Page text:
2. Thanks for an interesting post.

    I wonder what legal options are available to Ms. Shook? Is “Women’s March, Inc.” really some kind of legal entity? And, if so, who has control legally? (Perhaps this is explained in the linked articles, which I have not read.)

    It is so sad when such organizations start well but fall victim to people who want to seize control for their own purposes and dissolve into petty, and not so petty, bickering. I suspect that part of the problem is that they get started informally and, lacking a solid constitution with checks and balances, they fall apart just like poorly run countries.

    1. If they had developed a governing board, with power to assign or de-assign, then the leaders could be voted out. I don’t see that happening, though. So maybe there can be an emergence of a broader popular uprising? I don’t really know how these things work, though.

  3. Us “free speech warriors” got it right (as per usual) two years ago.

    We pointed out that many of the aims of the Women’s March were honourable, but some of the company it keeps, and most crucially, some of its most prominent leaders, were, to use use one of their terms, “problematic”.

    I mean, is it really a surprise that a movement that gave Donna Hylton such a prominent role, turned out to be “problematic”.

    Oh, and Linda Sarsour’s stock answer since time immemorial, has been to attack the characteristics of the people criticising her, rather than their argument. Hence, she dismisses virtually everyone with: “you’re a white woman/man, and I am a person of colour. Nah nah, nah, nah nah”.

    This line of “reasoning” impresses anti-skeptic, anti-liberal failures such as PZ Myers. It doesn’t wash with reasonable and intelligent people.

      1. He will identity as whatever his “horde” finds least offensive……

        This was why he threw skepticism, logic, facts, science, liberalism and humanism under the bus a loooong time ago.

        1. Once he realized he had zero chance of joining the “Four Horsemen” big guns/replacing Hitchens in that group (I can’t help but laugh at his outrageously outsized assessment of his own worth and intelligence, his hubris, and his ego, all of which have only grown the lower he sinks), he pivoted to trying to make himself as popular as possible with the crowd that hates them. He seems to be a man who, above all, just wants attention and adoration. And he scratches and claws every day to get just a bit more, even as his stock continues to plummet.

          If he hadn’t been part of the atheist community, he probably would have ended up trying to be a cult leader. I say “trying” because he lacks even 1/50 of the charisma to succeed at that.

          Sorry, I know I’m being mean, but PZ and his little circle of malcontents are among the few people in this world who bring out the side of me that slings insults like this. But are they really insults if they’re true, or are they just unfortunate statements of facts?

          1. I think that his trajectory (and Atheism + more generally) should have been a cautionary tale about how humans are susceptible to religious thinking. At that time it was the so called atheist community, now we see it in campuses and in the society at large, especially in cultural venues. Being nominally non religious often means just abandoning traditional cults for modern (and sometimes more virulent) ones.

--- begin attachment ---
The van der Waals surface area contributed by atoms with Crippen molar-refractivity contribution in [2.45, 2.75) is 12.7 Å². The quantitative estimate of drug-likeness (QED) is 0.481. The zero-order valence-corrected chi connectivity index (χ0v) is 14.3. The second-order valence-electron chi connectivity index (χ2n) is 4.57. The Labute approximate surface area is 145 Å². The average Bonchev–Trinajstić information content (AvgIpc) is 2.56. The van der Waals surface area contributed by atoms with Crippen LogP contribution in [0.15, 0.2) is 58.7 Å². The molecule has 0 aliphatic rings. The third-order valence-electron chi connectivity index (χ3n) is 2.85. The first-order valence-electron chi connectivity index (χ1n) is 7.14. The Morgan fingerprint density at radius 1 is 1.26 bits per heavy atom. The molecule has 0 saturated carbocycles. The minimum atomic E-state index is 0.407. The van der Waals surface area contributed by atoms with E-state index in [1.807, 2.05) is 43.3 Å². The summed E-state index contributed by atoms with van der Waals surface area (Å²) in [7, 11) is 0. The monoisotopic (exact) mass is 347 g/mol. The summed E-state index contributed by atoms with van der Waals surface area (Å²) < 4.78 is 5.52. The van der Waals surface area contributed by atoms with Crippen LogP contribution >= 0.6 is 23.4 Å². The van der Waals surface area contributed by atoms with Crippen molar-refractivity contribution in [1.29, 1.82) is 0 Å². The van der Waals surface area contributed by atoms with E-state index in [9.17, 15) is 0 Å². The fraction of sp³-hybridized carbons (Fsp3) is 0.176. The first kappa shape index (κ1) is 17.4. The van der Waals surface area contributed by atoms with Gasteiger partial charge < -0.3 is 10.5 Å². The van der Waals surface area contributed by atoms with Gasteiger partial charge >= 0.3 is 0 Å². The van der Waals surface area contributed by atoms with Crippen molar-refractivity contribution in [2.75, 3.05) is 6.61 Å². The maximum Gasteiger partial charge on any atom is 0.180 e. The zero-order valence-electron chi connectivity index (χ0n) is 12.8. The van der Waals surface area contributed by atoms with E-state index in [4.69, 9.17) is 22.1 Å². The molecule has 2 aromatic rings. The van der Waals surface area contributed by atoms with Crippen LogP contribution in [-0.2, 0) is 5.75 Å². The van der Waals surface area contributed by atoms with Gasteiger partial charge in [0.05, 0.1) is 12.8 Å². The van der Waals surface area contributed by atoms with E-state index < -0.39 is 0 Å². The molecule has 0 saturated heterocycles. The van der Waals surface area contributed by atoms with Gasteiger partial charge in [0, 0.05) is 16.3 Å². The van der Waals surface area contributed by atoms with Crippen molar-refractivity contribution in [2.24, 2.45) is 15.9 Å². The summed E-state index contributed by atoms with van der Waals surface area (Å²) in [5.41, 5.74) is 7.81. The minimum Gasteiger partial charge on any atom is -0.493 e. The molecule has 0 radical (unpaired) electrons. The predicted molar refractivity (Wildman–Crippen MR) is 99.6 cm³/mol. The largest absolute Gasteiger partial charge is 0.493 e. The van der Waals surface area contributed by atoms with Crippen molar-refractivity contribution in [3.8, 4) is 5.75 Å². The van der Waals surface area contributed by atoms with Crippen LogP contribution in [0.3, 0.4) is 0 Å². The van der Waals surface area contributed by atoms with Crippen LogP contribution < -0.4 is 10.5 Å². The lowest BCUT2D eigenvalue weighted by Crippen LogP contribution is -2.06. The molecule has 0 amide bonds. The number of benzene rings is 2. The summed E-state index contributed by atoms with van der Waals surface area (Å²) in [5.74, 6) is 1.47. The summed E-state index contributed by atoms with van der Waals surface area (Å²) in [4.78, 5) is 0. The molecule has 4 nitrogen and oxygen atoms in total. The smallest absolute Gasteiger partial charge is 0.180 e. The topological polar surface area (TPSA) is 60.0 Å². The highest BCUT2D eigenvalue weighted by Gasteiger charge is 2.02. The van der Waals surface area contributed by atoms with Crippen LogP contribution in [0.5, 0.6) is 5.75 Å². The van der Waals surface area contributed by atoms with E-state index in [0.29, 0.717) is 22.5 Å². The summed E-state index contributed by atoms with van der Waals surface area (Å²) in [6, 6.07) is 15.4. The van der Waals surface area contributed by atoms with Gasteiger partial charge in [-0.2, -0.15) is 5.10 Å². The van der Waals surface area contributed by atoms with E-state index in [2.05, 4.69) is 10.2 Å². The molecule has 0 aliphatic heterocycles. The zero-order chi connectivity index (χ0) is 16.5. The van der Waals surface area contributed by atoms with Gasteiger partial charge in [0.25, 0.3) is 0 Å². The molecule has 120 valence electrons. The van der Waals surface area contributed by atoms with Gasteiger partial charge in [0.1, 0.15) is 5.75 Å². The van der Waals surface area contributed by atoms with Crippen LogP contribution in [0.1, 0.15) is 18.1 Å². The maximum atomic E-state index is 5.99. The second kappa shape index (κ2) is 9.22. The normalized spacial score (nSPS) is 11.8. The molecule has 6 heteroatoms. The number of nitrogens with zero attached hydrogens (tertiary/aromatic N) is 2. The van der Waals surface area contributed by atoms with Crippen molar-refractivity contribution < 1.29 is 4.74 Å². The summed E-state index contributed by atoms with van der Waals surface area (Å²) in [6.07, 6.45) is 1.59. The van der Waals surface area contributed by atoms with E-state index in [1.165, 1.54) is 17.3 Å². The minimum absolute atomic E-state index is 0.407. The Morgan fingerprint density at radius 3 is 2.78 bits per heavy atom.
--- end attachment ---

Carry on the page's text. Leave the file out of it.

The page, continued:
1. As Atheism+ went, so goes the Women’s March…

              (I see it all as confirmation of one deep underlying fundamental truth – Shit Happens


  4. I love the subtle dismissal of Shook’s early contributions. If these were men saying ‘Gosh, thanks for creating that Facebook event,’ there would be a terrible outcry. Alas, when women do it to each other it’s somehow…virtuous? Hogwash. Greedy, hypocritical parasites are represented in all genders.

  5. Good for Shook and Morganfield! I doubt that the fantastic four will agree to step out of the limelight and give up all the money they seem to have misappropriated for personal gain. At least this may get many people to stop supporting their racist and sexist organization.

  6. I wonder what the tipping point was for Shook, who indicates that she’d been waiting for something to happen to resolve the situation.

  7. “…Perez, Mallory and Bland to remain in the public eye and relevant, though I don’t doubt that in three of these people—I’m excluding the odious Sarsour—there is a real intent to remedy injustice and oppression against women of all stripes.”

    May I ask why? Farrakhan has said things about women that are almost as bad as what he’s said about Jews. It’s like saying you can hand out with and consistently praise Crown Prince Mohammed bin Salman, while still having a real intent to remedy injustice against women and stand against the murder of journalists.

    Anyway, it seems Ms. Shook is white, so we know what the response will be from these three figures and their “communications director,” since we’ve already seen it directed at Milano and Messing.

    1. The important thing is that it’s getting harder for progressives to buy what they’re selling. Even in progressive information silos like dailykos public opinion is turning on Sarsour and friends.

      1. I hope you’re right. I can only speak from my own anecdotal evidence, which is that I have explained sent multiple articles about this over the last couple of years to multiple people I know who support this group (many of these people are Jewish), and all of their answers boiled down to “so what? It’s still a good thing. I’ll continue supporting this organization, promoting it, and sending it money.”

  8. More seriously–its tough to separate calls for justice and equity from power grabs.
    And this is not new. I was shocked (I shouldnt have been capable of being shocked at my advnaced age, but there it is) to find how racist (e.g.) Susan B. Anthony was capapble of being in response to black men getting the vote before white women did. A naive oberver might think that common cause against the oppressor was easy to manage. Nope.